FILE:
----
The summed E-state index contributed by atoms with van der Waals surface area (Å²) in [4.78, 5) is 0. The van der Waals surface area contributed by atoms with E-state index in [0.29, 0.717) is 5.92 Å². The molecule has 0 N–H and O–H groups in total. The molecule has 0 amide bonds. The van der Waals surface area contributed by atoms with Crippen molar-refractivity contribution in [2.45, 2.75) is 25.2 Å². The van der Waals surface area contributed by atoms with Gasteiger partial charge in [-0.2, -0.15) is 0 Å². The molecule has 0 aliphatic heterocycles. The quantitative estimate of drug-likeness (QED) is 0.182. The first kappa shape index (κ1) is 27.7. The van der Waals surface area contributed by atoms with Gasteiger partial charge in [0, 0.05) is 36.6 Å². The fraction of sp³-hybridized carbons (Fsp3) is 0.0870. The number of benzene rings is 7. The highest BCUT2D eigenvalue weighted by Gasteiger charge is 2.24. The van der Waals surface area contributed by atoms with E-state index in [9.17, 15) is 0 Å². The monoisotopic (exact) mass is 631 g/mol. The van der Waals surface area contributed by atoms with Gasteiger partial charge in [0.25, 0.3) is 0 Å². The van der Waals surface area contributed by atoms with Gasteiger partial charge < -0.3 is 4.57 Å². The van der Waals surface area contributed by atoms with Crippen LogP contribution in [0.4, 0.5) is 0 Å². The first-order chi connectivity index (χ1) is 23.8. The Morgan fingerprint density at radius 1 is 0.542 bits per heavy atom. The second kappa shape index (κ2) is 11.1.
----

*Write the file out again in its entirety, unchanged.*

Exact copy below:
The summed E-state index contributed by atoms with van der Waals surface area (Å²) in [4.78, 5) is 0. The van der Waals surface area contributed by atoms with E-state index in [0.29, 0.717) is 5.92 Å². The molecule has 0 N–H and O–H groups in total. The molecule has 0 amide bonds. The van der Waals surface area contributed by atoms with Crippen molar-refractivity contribution in [2.45, 2.75) is 25.2 Å². The van der Waals surface area contributed by atoms with Gasteiger partial charge in [-0.2, -0.15) is 0 Å². The molecule has 0 aliphatic heterocycles. The quantitative estimate of drug-likeness (QED) is 0.182. The first kappa shape index (κ1) is 27.7. The van der Waals surface area contributed by atoms with Gasteiger partial charge in [0, 0.05) is 36.6 Å². The fraction of sp³-hybridized carbons (Fsp3) is 0.0870. The number of benzene rings is 7. The highest BCUT2D eigenvalue weighted by Gasteiger charge is 2.24. The van der Waals surface area contributed by atoms with E-state index in [9.17, 15) is 0 Å². The monoisotopic (exact) mass is 631 g/mol. The van der Waals surface area contributed by atoms with Gasteiger partial charge in [0.25, 0.3) is 0 Å². The van der Waals surface area contributed by atoms with Gasteiger partial charge < -0.3 is 4.57 Å². The van der Waals surface area contributed by atoms with Crippen LogP contribution in [0.4, 0.5) is 0 Å². The first-order chi connectivity index (χ1) is 23.8. The Morgan fingerprint density at radius 1 is 0.542 bits per heavy atom. The second kappa shape index (κ2) is 11.1.